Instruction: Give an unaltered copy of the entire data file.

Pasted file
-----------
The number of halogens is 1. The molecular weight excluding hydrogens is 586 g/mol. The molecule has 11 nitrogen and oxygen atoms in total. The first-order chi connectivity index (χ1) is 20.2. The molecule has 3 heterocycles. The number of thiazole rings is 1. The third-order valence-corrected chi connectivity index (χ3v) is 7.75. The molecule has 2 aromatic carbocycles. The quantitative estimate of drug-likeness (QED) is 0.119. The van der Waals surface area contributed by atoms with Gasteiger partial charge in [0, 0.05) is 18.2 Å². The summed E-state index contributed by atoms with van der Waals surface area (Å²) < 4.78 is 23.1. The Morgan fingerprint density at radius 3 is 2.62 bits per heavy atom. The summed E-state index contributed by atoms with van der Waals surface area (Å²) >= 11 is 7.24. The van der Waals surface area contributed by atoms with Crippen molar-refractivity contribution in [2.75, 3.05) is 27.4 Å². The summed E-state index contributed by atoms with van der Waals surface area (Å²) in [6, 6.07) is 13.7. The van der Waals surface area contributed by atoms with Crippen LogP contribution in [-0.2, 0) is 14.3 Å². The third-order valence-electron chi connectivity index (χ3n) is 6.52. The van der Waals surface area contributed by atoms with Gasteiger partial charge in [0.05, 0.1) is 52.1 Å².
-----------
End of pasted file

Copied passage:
The number of halogens is 1. The molecular weight excluding hydrogens is 586 g/mol. The molecule has 11 nitrogen and oxygen atoms in total. The first-order chi connectivity index (χ1) is 20.2. The molecule has 3 heterocycles. The number of thiazole rings is 1. The third-order valence-corrected chi connectivity index (χ3v) is 7.75. The molecule has 2 aromatic carbocycles. The quantitative estimate of drug-likeness (QED) is 0.119. The van der Waals surface area contributed by atoms with Gasteiger partial charge in [0, 0.05) is 18.2 Å². The summed E-state index contributed by atoms with van der Waals surface area (Å²) < 4.78 is 23.1. The Morgan fingerprint density at radius 3 is 2.62 bits per heavy atom. The summed E-state index contributed by atoms with van der Waals surface area (Å²) >= 11 is 7.24. The van der Waals surface area contributed by atoms with Crippen molar-refractivity contribution in [2.75, 3.05) is 27.4 Å². The summed E-state index contributed by atoms with van der Waals surface area (Å²) in [6, 6.07) is 13.7. The van der Waals surface area contributed by atoms with Crippen LogP contribution in [-0.2, 0) is 14.3 Å². The third-order valence-electron chi connectivity index (χ3n) is 6.52. The van der Waals surface area contributed by atoms with Gasteiger partial charge in [0.05, 0.1) is 52.1 Å².